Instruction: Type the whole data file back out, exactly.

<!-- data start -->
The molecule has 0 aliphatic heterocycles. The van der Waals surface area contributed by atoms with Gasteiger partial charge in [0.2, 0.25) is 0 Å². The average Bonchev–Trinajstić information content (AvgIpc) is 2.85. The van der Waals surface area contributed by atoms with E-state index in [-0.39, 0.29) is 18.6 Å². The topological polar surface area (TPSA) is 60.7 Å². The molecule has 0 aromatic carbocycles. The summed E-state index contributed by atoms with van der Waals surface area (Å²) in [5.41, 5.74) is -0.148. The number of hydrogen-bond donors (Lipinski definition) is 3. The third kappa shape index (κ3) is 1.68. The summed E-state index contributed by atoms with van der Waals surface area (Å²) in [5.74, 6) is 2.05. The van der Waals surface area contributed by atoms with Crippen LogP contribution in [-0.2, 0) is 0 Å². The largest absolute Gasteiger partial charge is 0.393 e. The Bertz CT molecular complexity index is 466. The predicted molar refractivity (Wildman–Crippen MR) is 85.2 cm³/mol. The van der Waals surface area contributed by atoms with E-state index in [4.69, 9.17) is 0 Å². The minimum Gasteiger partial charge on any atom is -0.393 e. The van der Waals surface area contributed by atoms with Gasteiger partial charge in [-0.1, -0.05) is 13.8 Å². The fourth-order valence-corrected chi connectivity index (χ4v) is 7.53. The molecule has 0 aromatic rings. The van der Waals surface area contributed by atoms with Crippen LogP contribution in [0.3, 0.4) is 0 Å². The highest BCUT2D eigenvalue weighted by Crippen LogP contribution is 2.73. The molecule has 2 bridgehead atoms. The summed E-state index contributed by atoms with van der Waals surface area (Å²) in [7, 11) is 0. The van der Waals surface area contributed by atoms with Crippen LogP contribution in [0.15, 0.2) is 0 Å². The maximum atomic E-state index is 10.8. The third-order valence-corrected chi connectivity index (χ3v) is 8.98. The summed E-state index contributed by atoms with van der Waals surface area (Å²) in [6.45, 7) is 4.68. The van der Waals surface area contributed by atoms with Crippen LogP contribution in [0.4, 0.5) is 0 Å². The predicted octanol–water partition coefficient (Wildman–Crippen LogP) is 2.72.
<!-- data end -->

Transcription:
The molecule has 0 aliphatic heterocycles. The van der Waals surface area contributed by atoms with Gasteiger partial charge in [0.2, 0.25) is 0 Å². The average Bonchev–Trinajstić information content (AvgIpc) is 2.85. The van der Waals surface area contributed by atoms with E-state index in [-0.39, 0.29) is 18.6 Å². The topological polar surface area (TPSA) is 60.7 Å². The molecule has 0 aromatic carbocycles. The summed E-state index contributed by atoms with van der Waals surface area (Å²) in [5.41, 5.74) is -0.148. The number of hydrogen-bond donors (Lipinski definition) is 3. The third kappa shape index (κ3) is 1.68. The summed E-state index contributed by atoms with van der Waals surface area (Å²) in [5.74, 6) is 2.05. The van der Waals surface area contributed by atoms with Crippen LogP contribution in [-0.2, 0) is 0 Å². The largest absolute Gasteiger partial charge is 0.393 e. The Bertz CT molecular complexity index is 466. The predicted molar refractivity (Wildman–Crippen MR) is 85.2 cm³/mol. The van der Waals surface area contributed by atoms with E-state index in [4.69, 9.17) is 0 Å². The minimum Gasteiger partial charge on any atom is -0.393 e. The van der Waals surface area contributed by atoms with Gasteiger partial charge in [-0.1, -0.05) is 13.8 Å². The fourth-order valence-corrected chi connectivity index (χ4v) is 7.53. The molecule has 0 aromatic rings. The van der Waals surface area contributed by atoms with Crippen LogP contribution in [0.3, 0.4) is 0 Å². The highest BCUT2D eigenvalue weighted by Crippen LogP contribution is 2.73. The molecule has 2 bridgehead atoms. The summed E-state index contributed by atoms with van der Waals surface area (Å²) in [7, 11) is 0. The van der Waals surface area contributed by atoms with Crippen LogP contribution in [0.15, 0.2) is 0 Å². The maximum atomic E-state index is 10.8. The third-order valence-corrected chi connectivity index (χ3v) is 8.98. The summed E-state index contributed by atoms with van der Waals surface area (Å²) in [6.45, 7) is 4.68. The van der Waals surface area contributed by atoms with Crippen LogP contribution in [0.4, 0.5) is 0 Å². The predicted octanol–water partition coefficient (Wildman–Crippen LogP) is 2.72.